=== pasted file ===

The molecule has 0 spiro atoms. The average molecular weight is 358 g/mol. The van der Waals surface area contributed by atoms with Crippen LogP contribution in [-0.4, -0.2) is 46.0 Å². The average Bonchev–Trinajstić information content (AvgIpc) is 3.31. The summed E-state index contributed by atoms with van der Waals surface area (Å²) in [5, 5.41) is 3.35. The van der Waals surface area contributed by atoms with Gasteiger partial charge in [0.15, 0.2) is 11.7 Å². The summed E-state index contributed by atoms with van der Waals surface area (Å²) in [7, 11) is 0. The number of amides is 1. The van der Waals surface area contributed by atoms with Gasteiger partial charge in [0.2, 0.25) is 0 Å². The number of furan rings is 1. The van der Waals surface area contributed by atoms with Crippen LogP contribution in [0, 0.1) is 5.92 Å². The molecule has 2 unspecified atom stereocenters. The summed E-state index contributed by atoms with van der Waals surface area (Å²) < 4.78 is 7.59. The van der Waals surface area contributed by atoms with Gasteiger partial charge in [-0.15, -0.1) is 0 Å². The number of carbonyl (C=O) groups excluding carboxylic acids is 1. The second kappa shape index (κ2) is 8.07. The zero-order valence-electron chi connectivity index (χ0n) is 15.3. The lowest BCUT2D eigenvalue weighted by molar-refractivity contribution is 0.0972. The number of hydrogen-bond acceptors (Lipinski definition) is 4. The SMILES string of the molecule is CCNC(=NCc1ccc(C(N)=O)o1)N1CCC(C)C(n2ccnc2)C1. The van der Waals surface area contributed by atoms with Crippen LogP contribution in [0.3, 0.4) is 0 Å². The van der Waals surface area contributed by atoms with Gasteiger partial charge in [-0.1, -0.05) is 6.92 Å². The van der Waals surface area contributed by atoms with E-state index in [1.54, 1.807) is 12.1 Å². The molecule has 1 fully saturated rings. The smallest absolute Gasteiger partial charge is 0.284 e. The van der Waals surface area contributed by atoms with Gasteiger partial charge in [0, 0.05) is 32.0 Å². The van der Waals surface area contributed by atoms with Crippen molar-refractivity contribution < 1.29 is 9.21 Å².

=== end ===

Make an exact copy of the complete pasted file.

The molecule has 0 spiro atoms. The average molecular weight is 358 g/mol. The van der Waals surface area contributed by atoms with Crippen LogP contribution in [-0.4, -0.2) is 46.0 Å². The average Bonchev–Trinajstić information content (AvgIpc) is 3.31. The summed E-state index contributed by atoms with van der Waals surface area (Å²) in [5, 5.41) is 3.35. The van der Waals surface area contributed by atoms with Gasteiger partial charge in [0.15, 0.2) is 11.7 Å². The summed E-state index contributed by atoms with van der Waals surface area (Å²) in [7, 11) is 0. The number of amides is 1. The van der Waals surface area contributed by atoms with Gasteiger partial charge in [0.2, 0.25) is 0 Å². The number of furan rings is 1. The van der Waals surface area contributed by atoms with Crippen LogP contribution in [0, 0.1) is 5.92 Å². The molecule has 2 unspecified atom stereocenters. The summed E-state index contributed by atoms with van der Waals surface area (Å²) < 4.78 is 7.59. The van der Waals surface area contributed by atoms with Gasteiger partial charge in [-0.15, -0.1) is 0 Å². The number of carbonyl (C=O) groups excluding carboxylic acids is 1. The second kappa shape index (κ2) is 8.07. The zero-order valence-electron chi connectivity index (χ0n) is 15.3. The lowest BCUT2D eigenvalue weighted by molar-refractivity contribution is 0.0972. The number of hydrogen-bond acceptors (Lipinski definition) is 4. The SMILES string of the molecule is CCNC(=NCc1ccc(C(N)=O)o1)N1CCC(C)C(n2ccnc2)C1. The van der Waals surface area contributed by atoms with Crippen LogP contribution in [0.3, 0.4) is 0 Å². The van der Waals surface area contributed by atoms with Gasteiger partial charge in [-0.1, -0.05) is 6.92 Å². The van der Waals surface area contributed by atoms with E-state index in [1.54, 1.807) is 12.1 Å². The molecule has 1 fully saturated rings. The smallest absolute Gasteiger partial charge is 0.284 e. The van der Waals surface area contributed by atoms with Gasteiger partial charge in [0, 0.05) is 32.0 Å². The van der Waals surface area contributed by atoms with Crippen molar-refractivity contribution < 1.29 is 9.21 Å².